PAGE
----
The weekend's 6 best concerts: Aug. 31-Sept. 3

Boy George and Culture Club will be at the State Fair Grandstand on Monday

Boy George and Culture Club will be at the State Fair Grandstand on Monday Photo courtesy of the Minnesota State Fair

Hope you weren’t getting too attached to August. It’s over today. Months—they’re always leaving us behind.

Friday 8.31

Taylor Swift @ U.S. Bank Stadium
At this point, Taylor Swift has completely abandoned Nashville, doubling down on the full-on modern pop of 2014’s 1989 with last fall’s Reputation. The lead single from her sixth album, “Look What You Made Me Do,” introduced the LP’s electronic beats and positioned Swift in an oddly meta mode. The rest of Reputation can be messy at times—Ed Sheeran and Future probably don’t even belong on the same album, let alone the same track—but hooky songwriting prevails on “...Ready for It?,” “Gorgeous,” the hit-waiting-to-happen “Getaway Car,” and the momentary delicacy of closing song “New Year’s Day.” Swift’s Minneapolis visit, her first to the Twin Cities since 2015, marks the first time an artist has performed two consecutive nights at U.S. Bank Stadium. With Camila Cabello and Charli XCX. Also Saturday. 7 p.m. $47.50-$897. 401 Chicago Ave., Minneapolis. More info here.—Michael Madden

Ski Mask the Slump God @ Skyway Theatre
Playfully injecting offhand humor, surreal imagery, and mythological references into his manic trap sound, Ski Mask the Slump God is a SoundCloud-rap weirdo who has more in common with a cult anti-hero like MF DOOM than with Floridian peers like Lil Pump. Those idiosyncrasies shined more than ever on this spring’s Beware the Book of Eli, yet they didn’t stop Ski from sounding perfectly comfortable when collaborating with less-weird stars like Offset and Rich the Kid. With Nessly, Bandhunta Izzy, Danny Towers, and DJ Scheme.18+. 8 p.m. $26. 711 Hennepin Ave., Minneapolis. More info here.—Michael Madden

Complete Friday music listings here.

Saturday 9.1

LVL UP @ 7th St. Entry
In June, New York band LVL UP announced they would be breaking up, but not without touring for a solid month in late summer and early fall. They’ve been a reliable indie-rock crew for most of the 2010s, joining the Sub Pop roster for 2016’s Return to Love. Still, they might have been more popular in the ’90s, purveying a grungy, lo-fi sound that recalls the heydays of bands like Pavement, Guided by Voices, and Sebadoh. With Double Grave and Bathtub Cig.18+. 8 p.m. $12/$15. 701 First Ave. N., Minneapolis.More info here.—Michael Madden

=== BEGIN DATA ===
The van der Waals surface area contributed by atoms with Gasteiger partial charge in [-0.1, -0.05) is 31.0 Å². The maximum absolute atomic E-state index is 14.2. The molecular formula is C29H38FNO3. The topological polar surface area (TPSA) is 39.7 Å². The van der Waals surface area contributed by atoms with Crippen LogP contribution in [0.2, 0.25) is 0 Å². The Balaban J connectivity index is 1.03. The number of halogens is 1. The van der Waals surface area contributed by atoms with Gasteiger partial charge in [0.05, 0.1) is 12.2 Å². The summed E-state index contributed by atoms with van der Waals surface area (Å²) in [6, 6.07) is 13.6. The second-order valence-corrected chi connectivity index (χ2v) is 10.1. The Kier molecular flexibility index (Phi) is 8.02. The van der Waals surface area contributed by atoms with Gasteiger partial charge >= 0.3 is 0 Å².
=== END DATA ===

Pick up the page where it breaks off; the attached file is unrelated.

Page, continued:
John Hiatt & the Goners @ Pantages Theatre
Long an American songwriting treasure, John Hiatt juggles rock’n’roll, country, and blues amid clever tales of love, heartache, adventure, reckoning, and redemption. His wit, wisdom, and wicked twists are reliable trademarks. By the late ’80s he had a cult following, but struggled way below the general radar. Then great songs like “Memphis in the Meantime” and “Drive South” made hits out of Bring the Family and Slow Turning, whose 30th anniversary Hiatt and the reassembled Goners (drummer Kenny Blevins, bassist Dave Ranson, slide guitar master Sonny Landreth) will mark by playing it in its entirety. 8 p.m. $48.50—$79.50. 710 Hennepin Ave., Minneapolis. More info here.Rick Mason

Complete Saturday music listings here .

Sunday 9.2

Har Mar Superstar @ Leinie Lodge
Sean Tillman has been off celebrating the music of Sam Cooke on tour, but I’ll be very surprised if he shows up at the State Fair in a suit crooning ballads. He’s much more likely to pull out his own infectious material—which, to be honest, has recently taken on a more classic R&B bent anyway. Also Monday. 8:30 p.m. Free with fair admission. 1265 Snelling Ave. N., St. Paul. More info here.—Keith Harris

Complete Sunday music listings here.

Monday 9.3

Boy George and Culture Club, the B-52s @ State Fair Grandstand
It’s been a spotty year at the State Fair Grandstand, to put it kindly. But as nostalgia shows go, this one should be generally fun. During their brief, three-year reign over the pop charts, Culture Club brilliantly combined the songcraft of ‘60s pop-soul with the glossy synthetic sheen of new wave. As for the B-52s, they’re such an institution by now that it’s easy to forget how unique their trashy, queer thrift-store aesthetic was when they first appeared—or to credit them for remaining true to it for forty years. With Thompson Twins’ Tom Bailey. 6:30 p.m. $35-$45. 1265 Snelling Ave. N., St. Paul. More info here.—Keith Harris

Complete Monday music listings here.